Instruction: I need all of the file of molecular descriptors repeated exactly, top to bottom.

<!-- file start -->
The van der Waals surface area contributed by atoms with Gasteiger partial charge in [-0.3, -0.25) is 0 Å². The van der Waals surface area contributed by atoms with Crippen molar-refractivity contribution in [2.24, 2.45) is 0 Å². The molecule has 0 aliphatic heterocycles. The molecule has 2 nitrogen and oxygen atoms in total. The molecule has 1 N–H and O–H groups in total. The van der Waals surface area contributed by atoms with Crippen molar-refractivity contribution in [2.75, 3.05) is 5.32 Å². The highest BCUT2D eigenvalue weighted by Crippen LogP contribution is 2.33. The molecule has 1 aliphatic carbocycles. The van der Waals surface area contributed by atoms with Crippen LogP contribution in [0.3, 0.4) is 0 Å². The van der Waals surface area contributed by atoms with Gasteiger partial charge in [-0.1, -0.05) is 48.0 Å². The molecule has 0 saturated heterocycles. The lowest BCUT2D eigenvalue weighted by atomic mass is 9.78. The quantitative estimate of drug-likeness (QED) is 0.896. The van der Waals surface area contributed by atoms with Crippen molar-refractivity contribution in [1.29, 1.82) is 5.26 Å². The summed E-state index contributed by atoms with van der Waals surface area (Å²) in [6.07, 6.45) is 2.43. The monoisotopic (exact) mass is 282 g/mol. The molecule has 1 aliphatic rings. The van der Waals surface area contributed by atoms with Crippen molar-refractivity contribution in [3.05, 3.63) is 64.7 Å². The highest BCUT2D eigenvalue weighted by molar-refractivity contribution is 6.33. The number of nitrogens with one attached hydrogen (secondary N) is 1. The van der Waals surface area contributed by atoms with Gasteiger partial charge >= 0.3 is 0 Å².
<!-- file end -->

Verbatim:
The van der Waals surface area contributed by atoms with Gasteiger partial charge in [-0.3, -0.25) is 0 Å². The van der Waals surface area contributed by atoms with Crippen molar-refractivity contribution in [2.24, 2.45) is 0 Å². The molecule has 0 aliphatic heterocycles. The molecule has 2 nitrogen and oxygen atoms in total. The molecule has 1 N–H and O–H groups in total. The van der Waals surface area contributed by atoms with Crippen molar-refractivity contribution in [2.75, 3.05) is 5.32 Å². The highest BCUT2D eigenvalue weighted by Crippen LogP contribution is 2.33. The molecule has 1 aliphatic carbocycles. The van der Waals surface area contributed by atoms with Crippen LogP contribution in [0.3, 0.4) is 0 Å². The van der Waals surface area contributed by atoms with Gasteiger partial charge in [-0.1, -0.05) is 48.0 Å². The molecule has 0 saturated heterocycles. The lowest BCUT2D eigenvalue weighted by atomic mass is 9.78. The quantitative estimate of drug-likeness (QED) is 0.896. The van der Waals surface area contributed by atoms with Crippen molar-refractivity contribution in [1.29, 1.82) is 5.26 Å². The summed E-state index contributed by atoms with van der Waals surface area (Å²) in [6.07, 6.45) is 2.43. The monoisotopic (exact) mass is 282 g/mol. The molecule has 1 aliphatic rings. The van der Waals surface area contributed by atoms with Crippen molar-refractivity contribution in [3.05, 3.63) is 64.7 Å². The highest BCUT2D eigenvalue weighted by molar-refractivity contribution is 6.33. The number of nitrogens with one attached hydrogen (secondary N) is 1. The van der Waals surface area contributed by atoms with Gasteiger partial charge >= 0.3 is 0 Å².